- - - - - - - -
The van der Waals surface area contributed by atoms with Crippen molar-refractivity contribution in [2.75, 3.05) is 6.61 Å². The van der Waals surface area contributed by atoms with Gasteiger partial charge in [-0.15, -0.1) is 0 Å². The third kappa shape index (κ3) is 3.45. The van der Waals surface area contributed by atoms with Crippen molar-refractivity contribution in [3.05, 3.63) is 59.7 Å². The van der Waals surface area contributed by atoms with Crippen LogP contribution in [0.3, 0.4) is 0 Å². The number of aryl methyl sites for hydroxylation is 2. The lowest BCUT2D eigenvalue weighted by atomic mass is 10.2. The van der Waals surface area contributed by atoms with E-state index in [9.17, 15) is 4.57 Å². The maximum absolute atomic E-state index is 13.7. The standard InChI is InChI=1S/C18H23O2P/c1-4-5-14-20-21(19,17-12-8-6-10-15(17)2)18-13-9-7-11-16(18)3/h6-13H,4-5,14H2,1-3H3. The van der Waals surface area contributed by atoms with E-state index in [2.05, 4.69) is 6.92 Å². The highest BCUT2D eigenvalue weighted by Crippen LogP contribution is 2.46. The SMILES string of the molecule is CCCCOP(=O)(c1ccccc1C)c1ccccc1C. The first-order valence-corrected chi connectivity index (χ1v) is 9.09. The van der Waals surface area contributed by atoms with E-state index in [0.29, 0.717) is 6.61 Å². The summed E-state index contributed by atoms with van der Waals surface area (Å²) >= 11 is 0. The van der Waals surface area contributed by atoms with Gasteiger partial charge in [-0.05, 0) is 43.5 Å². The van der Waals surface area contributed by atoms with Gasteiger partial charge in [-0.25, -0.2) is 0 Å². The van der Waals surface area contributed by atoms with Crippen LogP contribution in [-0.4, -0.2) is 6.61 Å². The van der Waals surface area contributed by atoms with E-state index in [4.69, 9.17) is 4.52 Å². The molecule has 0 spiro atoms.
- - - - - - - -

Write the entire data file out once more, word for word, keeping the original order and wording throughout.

The van der Waals surface area contributed by atoms with Crippen molar-refractivity contribution in [2.75, 3.05) is 6.61 Å². The van der Waals surface area contributed by atoms with Gasteiger partial charge in [-0.15, -0.1) is 0 Å². The third kappa shape index (κ3) is 3.45. The van der Waals surface area contributed by atoms with Crippen molar-refractivity contribution in [3.05, 3.63) is 59.7 Å². The van der Waals surface area contributed by atoms with Crippen LogP contribution in [0.3, 0.4) is 0 Å². The number of aryl methyl sites for hydroxylation is 2. The lowest BCUT2D eigenvalue weighted by atomic mass is 10.2. The van der Waals surface area contributed by atoms with E-state index in [9.17, 15) is 4.57 Å². The maximum absolute atomic E-state index is 13.7. The standard InChI is InChI=1S/C18H23O2P/c1-4-5-14-20-21(19,17-12-8-6-10-15(17)2)18-13-9-7-11-16(18)3/h6-13H,4-5,14H2,1-3H3. The van der Waals surface area contributed by atoms with E-state index in [2.05, 4.69) is 6.92 Å². The highest BCUT2D eigenvalue weighted by Crippen LogP contribution is 2.46. The SMILES string of the molecule is CCCCOP(=O)(c1ccccc1C)c1ccccc1C. The first-order valence-corrected chi connectivity index (χ1v) is 9.09. The van der Waals surface area contributed by atoms with E-state index in [0.29, 0.717) is 6.61 Å². The summed E-state index contributed by atoms with van der Waals surface area (Å²) >= 11 is 0. The van der Waals surface area contributed by atoms with Gasteiger partial charge in [-0.05, 0) is 43.5 Å². The van der Waals surface area contributed by atoms with Gasteiger partial charge in [-0.25, -0.2) is 0 Å². The van der Waals surface area contributed by atoms with Crippen LogP contribution in [-0.4, -0.2) is 6.61 Å². The van der Waals surface area contributed by atoms with E-state index in [4.69, 9.17) is 4.52 Å². The molecule has 0 spiro atoms.